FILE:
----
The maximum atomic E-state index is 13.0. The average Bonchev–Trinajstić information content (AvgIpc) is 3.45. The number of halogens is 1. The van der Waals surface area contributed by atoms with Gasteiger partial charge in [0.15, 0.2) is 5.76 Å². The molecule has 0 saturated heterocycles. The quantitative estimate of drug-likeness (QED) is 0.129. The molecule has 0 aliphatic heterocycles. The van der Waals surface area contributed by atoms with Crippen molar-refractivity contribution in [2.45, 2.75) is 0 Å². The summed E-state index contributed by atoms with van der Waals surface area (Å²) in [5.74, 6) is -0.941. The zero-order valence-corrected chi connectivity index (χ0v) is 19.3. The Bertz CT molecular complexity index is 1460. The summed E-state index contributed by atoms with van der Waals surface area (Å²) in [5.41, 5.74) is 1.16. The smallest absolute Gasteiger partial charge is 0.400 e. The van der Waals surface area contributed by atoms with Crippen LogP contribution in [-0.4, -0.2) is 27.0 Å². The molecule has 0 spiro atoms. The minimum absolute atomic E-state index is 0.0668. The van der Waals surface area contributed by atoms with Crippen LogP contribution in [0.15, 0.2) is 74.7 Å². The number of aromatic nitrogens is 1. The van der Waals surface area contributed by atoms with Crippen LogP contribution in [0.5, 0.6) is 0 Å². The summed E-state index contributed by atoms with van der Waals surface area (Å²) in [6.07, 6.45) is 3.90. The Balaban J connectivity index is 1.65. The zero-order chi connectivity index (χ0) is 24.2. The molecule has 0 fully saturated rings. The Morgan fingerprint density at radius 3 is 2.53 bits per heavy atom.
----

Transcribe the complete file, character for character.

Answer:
The maximum atomic E-state index is 13.0. The average Bonchev–Trinajstić information content (AvgIpc) is 3.45. The number of halogens is 1. The van der Waals surface area contributed by atoms with Gasteiger partial charge in [0.15, 0.2) is 5.76 Å². The molecule has 0 saturated heterocycles. The quantitative estimate of drug-likeness (QED) is 0.129. The molecule has 0 aliphatic heterocycles. The van der Waals surface area contributed by atoms with Crippen molar-refractivity contribution in [2.45, 2.75) is 0 Å². The summed E-state index contributed by atoms with van der Waals surface area (Å²) in [5.74, 6) is -0.941. The zero-order valence-corrected chi connectivity index (χ0v) is 19.3. The Bertz CT molecular complexity index is 1460. The summed E-state index contributed by atoms with van der Waals surface area (Å²) in [5.41, 5.74) is 1.16. The smallest absolute Gasteiger partial charge is 0.400 e. The van der Waals surface area contributed by atoms with Crippen LogP contribution in [-0.4, -0.2) is 27.0 Å². The molecule has 0 spiro atoms. The minimum absolute atomic E-state index is 0.0668. The van der Waals surface area contributed by atoms with Crippen LogP contribution in [0.15, 0.2) is 74.7 Å². The number of aromatic nitrogens is 1. The van der Waals surface area contributed by atoms with Crippen LogP contribution in [0.5, 0.6) is 0 Å². The summed E-state index contributed by atoms with van der Waals surface area (Å²) in [6.07, 6.45) is 3.90. The Balaban J connectivity index is 1.65. The zero-order chi connectivity index (χ0) is 24.2. The molecule has 0 fully saturated rings. The Morgan fingerprint density at radius 3 is 2.53 bits per heavy atom.